South African Revenue Services commissioner Tom Moyane found sympathy from the ANC benches in Parliament as he bitterly complained about a negative narrative against the institution he leads and when he explained the revenue collection decline.
Moyane was leading a Sars delegation which appeared yesterday before Parliament’s standing committee on finance to present a quarterly report for the term ended December.
He complained about having to do this in the middle of a tax collection season, especially with three days left before the financial year ends.
“Being here places a huge burden because it is defocusing us on the work at hand,” he said, before focusing on the negative narrative against the revenue service.
These had been made in the media, by social and political commentators and in the political arena, he said, adding that such commentary or distractions as he called it, was extremely damaging to Sars as an institution that enjoys international respect as a leading government agency.
“It must be remembered that Sars collects about 90% of all government revenue and should this be impaired in any way, the country will face unprecedented damages,” said Moyane.
“Those that choose to launch unwarranted and unsubstantiated attacks on Sars must understand that they could be sabotaging our economy. These attacks not only impact negatively on the reputation of the organisation that I lead, and in turn on the compliance of taxpayers, but impacts extremely negatively on the morale of the 14 500 men and women of Sars,” he added.
The Sars staff had consistently delivered on the many challenges faced by our country over the years and their dedication and commitment to our country was unquestionable, he said.
Moyane warned that the “tale” of Sars having lost all its technical competence “will play itself out as a self-fulfilling prophecy as many of our staff is highly marketable and will not tolerate their reputation to be impugned in this manner”.
Moyane argued that contrary to the “negative narrative” that is being perpetuated where Sars is painted as an organisation that is falling apart, things were in fact “falling within the ambit of what we do”.
Moyane also complained about the media and commentators choosing to articulate opinions of former officials of Sars and not seeking clarity from Sars within reasonable time.
“The current onslaught on the integrity of this organisation – we have noticed this beginning to impact on the confidence of South African tax systems by taxpayers from across the spectrum. We are seeing the beginning of a disturbing trend whereby tax compliance levels are beginning to deteriorate. We are already contending with dire local and global economic conditions which impact on our revenue collection ability.”
He said the drop in confidence in Sars was already noticeable, adding any compliance drop will impact negatively on the attainment of the 2016-2017 tax revenue estimate of R1.144 trillion which has the potential to adversely affect the overall fiscal framework of South Africa.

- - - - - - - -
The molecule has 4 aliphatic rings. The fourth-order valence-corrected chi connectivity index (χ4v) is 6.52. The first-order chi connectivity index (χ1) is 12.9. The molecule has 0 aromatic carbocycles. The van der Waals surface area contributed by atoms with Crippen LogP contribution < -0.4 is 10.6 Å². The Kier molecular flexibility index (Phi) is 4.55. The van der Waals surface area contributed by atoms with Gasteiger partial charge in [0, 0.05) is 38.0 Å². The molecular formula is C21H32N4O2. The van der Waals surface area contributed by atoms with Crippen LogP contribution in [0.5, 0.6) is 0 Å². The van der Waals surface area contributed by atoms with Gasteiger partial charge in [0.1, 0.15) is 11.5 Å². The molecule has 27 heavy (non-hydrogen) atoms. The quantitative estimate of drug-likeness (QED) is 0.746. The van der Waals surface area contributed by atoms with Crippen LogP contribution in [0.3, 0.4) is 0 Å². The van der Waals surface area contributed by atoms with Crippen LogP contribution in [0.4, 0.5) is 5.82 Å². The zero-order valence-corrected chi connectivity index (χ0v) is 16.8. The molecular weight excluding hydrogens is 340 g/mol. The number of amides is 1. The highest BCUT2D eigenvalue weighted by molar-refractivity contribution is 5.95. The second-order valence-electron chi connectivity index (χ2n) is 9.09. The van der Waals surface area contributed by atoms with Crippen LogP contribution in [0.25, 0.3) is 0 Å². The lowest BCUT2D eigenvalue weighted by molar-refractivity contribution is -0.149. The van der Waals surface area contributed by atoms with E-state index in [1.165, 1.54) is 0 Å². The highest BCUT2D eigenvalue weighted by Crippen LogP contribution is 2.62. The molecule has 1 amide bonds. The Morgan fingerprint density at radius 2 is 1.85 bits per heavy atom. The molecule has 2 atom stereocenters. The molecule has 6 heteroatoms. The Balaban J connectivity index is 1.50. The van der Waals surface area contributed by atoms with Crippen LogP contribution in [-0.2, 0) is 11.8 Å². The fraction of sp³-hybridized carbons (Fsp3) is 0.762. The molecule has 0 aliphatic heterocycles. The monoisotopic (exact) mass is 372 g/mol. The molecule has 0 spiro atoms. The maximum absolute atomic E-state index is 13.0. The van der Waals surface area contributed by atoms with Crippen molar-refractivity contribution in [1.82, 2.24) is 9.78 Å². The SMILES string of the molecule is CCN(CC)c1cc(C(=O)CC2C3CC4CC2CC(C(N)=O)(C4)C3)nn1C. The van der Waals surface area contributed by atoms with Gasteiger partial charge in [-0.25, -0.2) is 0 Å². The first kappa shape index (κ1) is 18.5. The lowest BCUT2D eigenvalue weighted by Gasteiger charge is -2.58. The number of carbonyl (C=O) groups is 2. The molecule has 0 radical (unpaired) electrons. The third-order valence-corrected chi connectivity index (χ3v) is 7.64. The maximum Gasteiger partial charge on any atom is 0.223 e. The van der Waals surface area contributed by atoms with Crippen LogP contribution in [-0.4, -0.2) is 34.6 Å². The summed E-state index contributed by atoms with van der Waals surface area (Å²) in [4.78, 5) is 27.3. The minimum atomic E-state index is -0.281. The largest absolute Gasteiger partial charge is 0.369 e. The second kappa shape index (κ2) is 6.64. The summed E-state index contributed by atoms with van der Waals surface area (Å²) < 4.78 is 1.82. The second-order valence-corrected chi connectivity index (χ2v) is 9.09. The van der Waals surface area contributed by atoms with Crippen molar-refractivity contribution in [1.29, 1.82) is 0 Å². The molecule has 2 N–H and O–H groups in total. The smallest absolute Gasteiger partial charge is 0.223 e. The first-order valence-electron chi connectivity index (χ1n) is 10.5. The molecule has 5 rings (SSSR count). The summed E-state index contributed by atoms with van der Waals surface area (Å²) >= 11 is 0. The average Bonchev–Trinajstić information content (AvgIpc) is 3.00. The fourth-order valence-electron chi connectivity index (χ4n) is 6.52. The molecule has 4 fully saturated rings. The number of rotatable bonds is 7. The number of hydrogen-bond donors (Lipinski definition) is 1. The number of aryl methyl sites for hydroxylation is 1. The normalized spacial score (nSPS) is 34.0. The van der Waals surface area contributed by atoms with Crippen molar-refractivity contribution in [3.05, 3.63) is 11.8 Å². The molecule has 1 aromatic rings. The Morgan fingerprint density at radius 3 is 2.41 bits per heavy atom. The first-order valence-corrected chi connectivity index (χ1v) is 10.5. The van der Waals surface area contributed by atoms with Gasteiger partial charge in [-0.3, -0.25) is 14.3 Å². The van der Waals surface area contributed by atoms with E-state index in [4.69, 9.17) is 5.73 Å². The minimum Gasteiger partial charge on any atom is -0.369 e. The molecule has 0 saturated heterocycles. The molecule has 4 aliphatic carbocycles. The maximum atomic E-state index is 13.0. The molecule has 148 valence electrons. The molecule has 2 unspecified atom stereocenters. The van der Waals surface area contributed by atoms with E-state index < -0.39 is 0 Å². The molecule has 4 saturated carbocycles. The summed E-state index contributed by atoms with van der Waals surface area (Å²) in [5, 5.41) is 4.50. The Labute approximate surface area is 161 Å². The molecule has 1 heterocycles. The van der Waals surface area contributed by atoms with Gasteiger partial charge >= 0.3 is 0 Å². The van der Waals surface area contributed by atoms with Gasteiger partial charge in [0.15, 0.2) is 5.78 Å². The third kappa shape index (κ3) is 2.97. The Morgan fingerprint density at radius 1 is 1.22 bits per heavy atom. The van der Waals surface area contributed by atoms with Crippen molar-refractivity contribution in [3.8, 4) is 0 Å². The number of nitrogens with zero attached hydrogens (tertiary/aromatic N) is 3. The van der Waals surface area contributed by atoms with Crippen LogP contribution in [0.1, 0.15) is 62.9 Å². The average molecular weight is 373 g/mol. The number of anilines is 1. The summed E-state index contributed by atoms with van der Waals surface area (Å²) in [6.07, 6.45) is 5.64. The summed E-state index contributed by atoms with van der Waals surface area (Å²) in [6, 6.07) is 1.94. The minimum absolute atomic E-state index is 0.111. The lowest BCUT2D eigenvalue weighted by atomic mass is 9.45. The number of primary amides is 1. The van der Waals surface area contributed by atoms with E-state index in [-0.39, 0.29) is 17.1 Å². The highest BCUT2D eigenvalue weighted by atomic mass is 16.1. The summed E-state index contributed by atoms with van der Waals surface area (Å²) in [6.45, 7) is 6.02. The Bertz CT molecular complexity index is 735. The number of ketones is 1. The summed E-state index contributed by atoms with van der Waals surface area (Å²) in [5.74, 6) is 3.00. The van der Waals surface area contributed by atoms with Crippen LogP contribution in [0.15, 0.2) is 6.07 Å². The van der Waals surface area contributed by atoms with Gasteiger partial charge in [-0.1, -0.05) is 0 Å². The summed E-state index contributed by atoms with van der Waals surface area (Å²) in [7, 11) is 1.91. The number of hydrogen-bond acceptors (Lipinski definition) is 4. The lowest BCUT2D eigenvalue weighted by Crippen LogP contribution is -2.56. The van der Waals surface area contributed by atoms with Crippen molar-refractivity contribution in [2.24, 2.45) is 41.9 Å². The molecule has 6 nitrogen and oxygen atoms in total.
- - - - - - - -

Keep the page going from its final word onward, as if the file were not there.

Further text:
The printed revenue estimate for 2016-2017, announced in February, of R1.174 trillion constituted a nominal 9.8 % revenue growth year on year.
At that stage the GDP growth focus was anticipated to be 1.02% but the economy is performing at 0.3%, he added.
Moyane explained that the revision of the revenue target was a regular occurrence that takes into account a range of factors such as economic performance of the country, growth, unemployment levels, among other things.
He said the significant downward revision from the printed estimate of R1.174 trillion by R30 billion for the 2016-2017 financial year was not about Sars’ ability to collect revenue but could be attributable to a number of factors.
Clearly taking aim at Finance Minister Pravin Gordhan, Moyane said it was not the first time that there was a deficit in revenue collection.
The R30 billion that we speak about must be premised on the previous tenure projection that we had made as Sars that the R30 billion is not the only time that the amount of money and the budget has been reviewed. “In 2008/09 and in particular 2009-2010 there was a deficit of R60 billion. So that was huge.”
Moyane said members of Parliament should take into account the actual revenue collected in 2009-2010 (R598 billion) and compare that with what had been collected under his stewardship from 2014-2015 (R986 billon) and 2017 (R1.07 trillion).
“In terms of actual tax rate to GDP ratio, we have surpassed the levels that were achieved in 2008-2009 and we believe we will maintain the same level of tax to GDP revenue,” he said.
Gordhan was the Sars commissioner from 1999 to 2009.
ANC MPs empathised. Dikeledi Mahlangu said she had heard “from the grapevine, the corridors and on social media platform, the National Treasury contributed to this tax revolt”. She asked for clarity.
Another ANC MP, Pinky Kekana, accused Treasury of “speaking in tongues on this R30 billion shortfall while records showed this has been happening for years”. Kekana said Treasury was treating Sars like “a prodigal child” and that “Sars is being attacked because it is led by a black person [Moyane] who is African. “Ever since he took over ... it is unfair!” protested Kekana.